Population Matters statement on today’s Office for National Statistics National Population Projections 2018-based
Population Matters director Robin Maynard says:
“By any standards, another three million people in ten years is a huge challenge to our environment, infrastructure and public services. If it happens, it means providing land, housing and education and health services to another three Birminghams – in a decade. Already only Belgium and the Netherlands are more densely packed among large European nations.
“Of course, any projection of UK population is inevitably speculative. We can see birth and death rates evening out, but we just don’t know how migration is going to play out post-Brexit. What we can be fairly confident of, however, is that future governments will base migration policy on short term political interests and long term pro-growth principles. That’s wholly the wrong approach.
“What we do know is that people really don’t want a more populous country. In an opinion poll conducted by Population Matters last year, 64% of people thought ONS projected growth was too high, with just 1 in 50 thinking it was too low. Half thought our population then was too high, with, again, just 1 in 50 considering it too low. There are nearly half-a-million more people in the UK now than there were when we conducted the poll, just over a year ago.
“The key finding of that poll is that three-quarters of people in the UK want a population strategy – just 7% thought it wasn’t needed. If this or any government really believes the quality of life and health of our environment in this country will be better with another 3 million people in 10 years, and a population of 72 million in 25 years, they have wholly lost touch with reality. A sustainable population policy is needed in the UK now.”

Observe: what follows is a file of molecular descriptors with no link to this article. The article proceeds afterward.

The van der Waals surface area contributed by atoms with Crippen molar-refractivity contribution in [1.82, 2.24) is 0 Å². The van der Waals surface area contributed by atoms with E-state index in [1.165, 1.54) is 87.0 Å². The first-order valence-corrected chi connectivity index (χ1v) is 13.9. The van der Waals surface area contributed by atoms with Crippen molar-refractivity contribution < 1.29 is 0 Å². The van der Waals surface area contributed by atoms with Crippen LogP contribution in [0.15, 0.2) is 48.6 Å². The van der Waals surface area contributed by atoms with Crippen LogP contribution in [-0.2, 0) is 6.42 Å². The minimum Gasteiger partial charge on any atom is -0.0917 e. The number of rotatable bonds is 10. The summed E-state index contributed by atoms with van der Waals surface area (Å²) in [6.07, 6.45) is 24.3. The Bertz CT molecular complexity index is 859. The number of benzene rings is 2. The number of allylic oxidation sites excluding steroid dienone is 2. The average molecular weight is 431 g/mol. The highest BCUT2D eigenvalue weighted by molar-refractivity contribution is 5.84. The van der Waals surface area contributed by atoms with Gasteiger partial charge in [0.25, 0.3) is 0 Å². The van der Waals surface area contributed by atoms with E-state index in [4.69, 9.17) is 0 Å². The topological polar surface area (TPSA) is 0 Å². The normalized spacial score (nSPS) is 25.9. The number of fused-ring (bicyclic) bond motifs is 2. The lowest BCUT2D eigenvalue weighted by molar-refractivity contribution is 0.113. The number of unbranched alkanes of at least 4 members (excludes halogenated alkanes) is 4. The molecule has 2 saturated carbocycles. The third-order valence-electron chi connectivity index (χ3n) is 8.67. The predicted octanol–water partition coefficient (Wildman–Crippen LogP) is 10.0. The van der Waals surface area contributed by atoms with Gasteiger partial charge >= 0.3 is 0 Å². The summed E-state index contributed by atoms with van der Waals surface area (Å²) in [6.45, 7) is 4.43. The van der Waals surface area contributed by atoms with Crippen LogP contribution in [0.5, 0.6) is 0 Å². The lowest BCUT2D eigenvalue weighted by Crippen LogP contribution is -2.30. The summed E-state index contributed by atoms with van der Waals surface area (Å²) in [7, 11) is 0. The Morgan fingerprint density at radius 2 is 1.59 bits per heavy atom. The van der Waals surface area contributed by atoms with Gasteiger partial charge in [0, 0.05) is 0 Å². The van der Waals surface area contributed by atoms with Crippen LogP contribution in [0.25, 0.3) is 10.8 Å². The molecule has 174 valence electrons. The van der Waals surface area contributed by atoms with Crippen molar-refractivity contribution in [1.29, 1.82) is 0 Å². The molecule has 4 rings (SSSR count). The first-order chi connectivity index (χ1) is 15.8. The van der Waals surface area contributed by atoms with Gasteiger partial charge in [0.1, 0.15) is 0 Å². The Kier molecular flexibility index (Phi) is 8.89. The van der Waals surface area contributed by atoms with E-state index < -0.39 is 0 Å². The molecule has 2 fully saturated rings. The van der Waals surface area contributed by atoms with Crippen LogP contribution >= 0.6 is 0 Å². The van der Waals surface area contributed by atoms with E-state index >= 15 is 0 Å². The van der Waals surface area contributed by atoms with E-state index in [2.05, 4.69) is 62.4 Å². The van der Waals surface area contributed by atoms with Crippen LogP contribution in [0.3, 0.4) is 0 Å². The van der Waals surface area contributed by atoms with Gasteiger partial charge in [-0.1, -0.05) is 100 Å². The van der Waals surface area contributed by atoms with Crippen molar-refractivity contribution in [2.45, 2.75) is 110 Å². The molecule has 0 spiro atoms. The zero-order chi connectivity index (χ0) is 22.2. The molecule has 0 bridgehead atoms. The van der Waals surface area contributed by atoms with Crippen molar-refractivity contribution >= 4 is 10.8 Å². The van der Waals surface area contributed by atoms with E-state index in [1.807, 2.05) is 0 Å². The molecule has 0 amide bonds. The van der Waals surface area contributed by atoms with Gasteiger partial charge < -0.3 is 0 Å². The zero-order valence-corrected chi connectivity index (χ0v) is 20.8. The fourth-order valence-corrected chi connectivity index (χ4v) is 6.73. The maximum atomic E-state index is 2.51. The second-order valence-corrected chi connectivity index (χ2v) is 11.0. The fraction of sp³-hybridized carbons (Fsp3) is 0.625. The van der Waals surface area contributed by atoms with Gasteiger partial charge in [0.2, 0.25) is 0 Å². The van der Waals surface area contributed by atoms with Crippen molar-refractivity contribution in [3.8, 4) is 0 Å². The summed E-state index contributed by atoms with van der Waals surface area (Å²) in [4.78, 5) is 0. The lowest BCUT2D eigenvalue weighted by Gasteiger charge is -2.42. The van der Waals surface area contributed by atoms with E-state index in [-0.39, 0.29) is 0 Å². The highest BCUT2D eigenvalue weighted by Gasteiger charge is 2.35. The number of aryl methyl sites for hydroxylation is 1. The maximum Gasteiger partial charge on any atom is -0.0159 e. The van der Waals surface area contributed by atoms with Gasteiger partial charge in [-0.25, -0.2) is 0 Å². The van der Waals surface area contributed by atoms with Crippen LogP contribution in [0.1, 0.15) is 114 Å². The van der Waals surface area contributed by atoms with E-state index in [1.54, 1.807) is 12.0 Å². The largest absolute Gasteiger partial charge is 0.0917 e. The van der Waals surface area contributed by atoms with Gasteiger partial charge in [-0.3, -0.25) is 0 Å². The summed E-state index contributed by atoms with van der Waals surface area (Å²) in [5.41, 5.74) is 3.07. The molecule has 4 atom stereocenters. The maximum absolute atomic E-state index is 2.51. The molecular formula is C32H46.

Contact: Alistair Currie, Head of Campaigns and Communications Tel: 0208 123 9170 Email: email@example.com
Office for National Statistics National population projections 2018-based
European population densities https://www.worldatlas.com/articles/european-countries-by-population-density.html
ONS blog on the approach to Brexit taken in the production of these projections https://blog.ons.gov.uk/2019/10/21/who-knows-the-impact-of-brexit-why-ons-projections-are-not-predictions/
Population Matters/YouGov poll conducted on 28th – 29th June 2018. The poll was conducted using the population figure of 66m released by the Office for National Statistics (ONS) on 28 June 2018, 400,000 lower than today’s ONS population estimate. Respondents were informed that the UK’s population in 2041 was projected to be 72.9m (the then most recent ONS projection, made in October 2017 – now 72.4m by 2043, according to today’s figures).
Based on current rates of growth, the Office for National Statistics projects that in 2041 the population will increase from 66 million now to 72.9 million. Generally speaking, do you think this rate of population growth is too high, too low or about right?
64% – too high 2% – too low 18% – about right 16% – don’t know
The UK’s population is currently 66 million. Generally speaking, do you think this is too high, too low, or about right?
50% – too high 2% – too low 28% – about right 21% – don’t know
All figures, unless otherwise stated, are from YouGov Plc. Total sample size was 1,693 adults. The survey was carried out online. The figures have been weighted and are representative of all GB adults (aged 18+). See Population Matters press release (10 July 2018) for further details.
Population Matters is a UK-based charity working globally to achieve our vision of humanity co-existing in harmony with nature and prospering on a healthy planet. We drive positive action through fostering choices that will help achieve a sustainable human population and regenerate our environment. We promote positive, practical, ethical solutions – encouraging people to choose smaller families and inspiring people to consume sustainably, to enable everyone to enjoy a decent quality of life whilst sustaining the natural ecosystems upon which all life depends. www.populationmatters.org